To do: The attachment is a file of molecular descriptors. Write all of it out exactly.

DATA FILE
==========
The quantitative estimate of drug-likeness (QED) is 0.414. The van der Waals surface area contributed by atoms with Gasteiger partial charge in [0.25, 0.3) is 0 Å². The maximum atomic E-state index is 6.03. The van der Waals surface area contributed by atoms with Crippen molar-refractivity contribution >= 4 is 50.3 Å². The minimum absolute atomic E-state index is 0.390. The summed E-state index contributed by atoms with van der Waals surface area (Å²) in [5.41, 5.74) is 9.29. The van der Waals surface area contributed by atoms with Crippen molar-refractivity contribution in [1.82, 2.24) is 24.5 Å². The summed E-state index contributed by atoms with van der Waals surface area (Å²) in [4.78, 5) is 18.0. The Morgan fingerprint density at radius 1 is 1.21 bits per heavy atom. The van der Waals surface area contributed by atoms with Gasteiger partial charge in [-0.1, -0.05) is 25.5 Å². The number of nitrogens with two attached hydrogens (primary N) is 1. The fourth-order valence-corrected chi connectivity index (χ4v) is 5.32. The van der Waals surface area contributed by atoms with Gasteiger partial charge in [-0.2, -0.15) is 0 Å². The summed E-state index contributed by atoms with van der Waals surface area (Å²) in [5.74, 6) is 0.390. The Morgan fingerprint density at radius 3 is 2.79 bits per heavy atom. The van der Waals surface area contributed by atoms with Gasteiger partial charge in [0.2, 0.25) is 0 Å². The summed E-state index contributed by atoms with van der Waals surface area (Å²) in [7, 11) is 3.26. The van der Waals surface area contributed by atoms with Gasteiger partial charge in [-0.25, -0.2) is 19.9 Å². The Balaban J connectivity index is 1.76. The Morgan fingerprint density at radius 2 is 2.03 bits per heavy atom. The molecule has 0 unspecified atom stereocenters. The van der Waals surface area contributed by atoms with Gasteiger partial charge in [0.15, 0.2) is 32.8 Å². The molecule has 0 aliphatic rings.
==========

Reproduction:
The quantitative estimate of drug-likeness (QED) is 0.414. The van der Waals surface area contributed by atoms with Gasteiger partial charge in [0.25, 0.3) is 0 Å². The maximum atomic E-state index is 6.03. The van der Waals surface area contributed by atoms with Crippen molar-refractivity contribution >= 4 is 50.3 Å². The minimum absolute atomic E-state index is 0.390. The summed E-state index contributed by atoms with van der Waals surface area (Å²) in [5.41, 5.74) is 9.29. The van der Waals surface area contributed by atoms with Crippen molar-refractivity contribution in [1.82, 2.24) is 24.5 Å². The summed E-state index contributed by atoms with van der Waals surface area (Å²) in [4.78, 5) is 18.0. The Morgan fingerprint density at radius 1 is 1.21 bits per heavy atom. The van der Waals surface area contributed by atoms with Gasteiger partial charge in [-0.1, -0.05) is 25.5 Å². The number of nitrogens with two attached hydrogens (primary N) is 1. The fourth-order valence-corrected chi connectivity index (χ4v) is 5.32. The van der Waals surface area contributed by atoms with Gasteiger partial charge in [-0.2, -0.15) is 0 Å². The summed E-state index contributed by atoms with van der Waals surface area (Å²) in [5.74, 6) is 0.390. The Morgan fingerprint density at radius 3 is 2.79 bits per heavy atom. The van der Waals surface area contributed by atoms with Gasteiger partial charge in [0.2, 0.25) is 0 Å². The summed E-state index contributed by atoms with van der Waals surface area (Å²) in [7, 11) is 3.26. The van der Waals surface area contributed by atoms with Gasteiger partial charge in [-0.25, -0.2) is 19.9 Å². The Balaban J connectivity index is 1.76. The Morgan fingerprint density at radius 2 is 2.03 bits per heavy atom. The molecule has 0 unspecified atom stereocenters. The van der Waals surface area contributed by atoms with Gasteiger partial charge in [0.15, 0.2) is 32.8 Å². The molecule has 0 aliphatic rings.